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Know thyself

updated on 20 May 2014

Until you know what you have to offer employers, how can you convince them that they need you in their team? Although an impressive list of experience is vital, it's useless if you don't show employers the skills you have gained. That's where MySelf, LawCareers.Net's free self-analysis tool, can help…

Two of the biggest mistakes that candidates make in applications are not properly analysing their activities and achievements to demonstrate skills that employers want, and not telling employers about such achievements effectively. LawCareers.Net's MySelf tool is designed to solve the first problem and, in turn, make solving the second a matter of common sense.  All you have to do to use it is become a member of MyLC.N.

MySelf works by allowing you to systematically analyse and record the activities and achievements you'll present to employers in application forms and on your CV. You need to take each individual experience - be it academic (degree, thesis, special project), extracurricular (societies, trips, charity initiatives) or work experience (vacation scheme, waitressing) - and think in depth about what you did, what skills or competencies you had to demonstrate and what you learnt, and then record which of these will be of interest to employers. Taking this systematic approach, not only you will  gain a much better understanding of your strengths and weaknesses, but you will also have all this information at your fingertips, ready to blend together into the perfect application!

Once you've entered it into the system, each activity is broken down and scored for its relevance in demonstrating your competency in the six core areas that every law recruiter is looking for:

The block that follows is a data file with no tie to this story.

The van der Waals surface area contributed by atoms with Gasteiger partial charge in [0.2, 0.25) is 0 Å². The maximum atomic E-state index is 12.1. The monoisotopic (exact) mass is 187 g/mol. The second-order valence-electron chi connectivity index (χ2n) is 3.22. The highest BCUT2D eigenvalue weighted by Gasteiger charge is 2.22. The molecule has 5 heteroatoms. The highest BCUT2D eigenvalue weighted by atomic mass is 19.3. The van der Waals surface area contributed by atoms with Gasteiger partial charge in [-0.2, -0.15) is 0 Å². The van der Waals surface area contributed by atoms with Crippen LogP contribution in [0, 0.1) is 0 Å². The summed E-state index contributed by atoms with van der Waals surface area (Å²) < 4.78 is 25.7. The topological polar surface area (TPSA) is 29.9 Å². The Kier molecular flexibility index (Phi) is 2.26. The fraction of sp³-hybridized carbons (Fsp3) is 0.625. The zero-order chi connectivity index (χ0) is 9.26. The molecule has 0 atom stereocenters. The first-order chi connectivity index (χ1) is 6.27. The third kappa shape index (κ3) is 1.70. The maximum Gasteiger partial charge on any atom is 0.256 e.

• intellectual ability;
  • enthusiasm/drive/motivation/resilience;
  • accuracy/attention to detail;
  • teamwork/leadership;
  • commercial awareness; and
  • communication skills.

Once you have recorded all of your activities, the collected results are displayed on a summary chart showing, at a glance, where your strengths and weaknesses lie by plotting competencies against three areas of endeavour: academic, work experience and extracurricular. Each intersection between experience type and competency is coloured according to how well that combination is covered. A tick appears where you have experience with a top-ranked competency. You're aiming, of course, for a tick in every competency.

To explain better how it works, we'll take you through the process with a fictional candidate, Sam. The first step - after logging into MyLC.N and selecting MySelf - is to enter your activities and achievements; do this by clicking on the purple "Add experience" button at the top left-hand side of the page. You'll be asked to break down each activity into "Task", "Action" and "Response", and then to score the activity from one to five for level of competency.

The screenshot below shows the breakdown of Sam's vacation scheme experience.  

As you can see, Sam's vacation scheme experience demonstrates her communication skills, accuracy, teamwork and commercial awareness, but is less useful for showing her intellectual ability and motivation. She'd therefore want to use different activities (ones in which she scores highly) to demonstrate these.

After recording all of your activities and experience like this, click "Overview" to find out which competencies you score highly for and which you need to work on.

Sam's overview table shows that she's doing well as she has a tick in every competency. To improve, she could work on doing more to demonstrate her intellectual ability and motivation; although she has ticks for these, the boxes are not coloured the brightest shade of green (as the other four competencies are).

If you need more convincing that MySelf could be the difference between application success and failure, how about some objective opinion of the service's merits? The University of Law's Careers Team Manager Angela Smith says:

"MySelf is a brilliant tool for students and it will help them raise awareness of their hidden aptitudes and abilities. If you’re a student facing the task of job applications, my advice is to go to MySelf and try it out; it’s practical, easy to use and very useful!"

Finally, to get the most out of the service, remember to complete your MySelf analysis BEFORE you start making applications - if you have not properly analysed what you have achieved, you will make a bad application.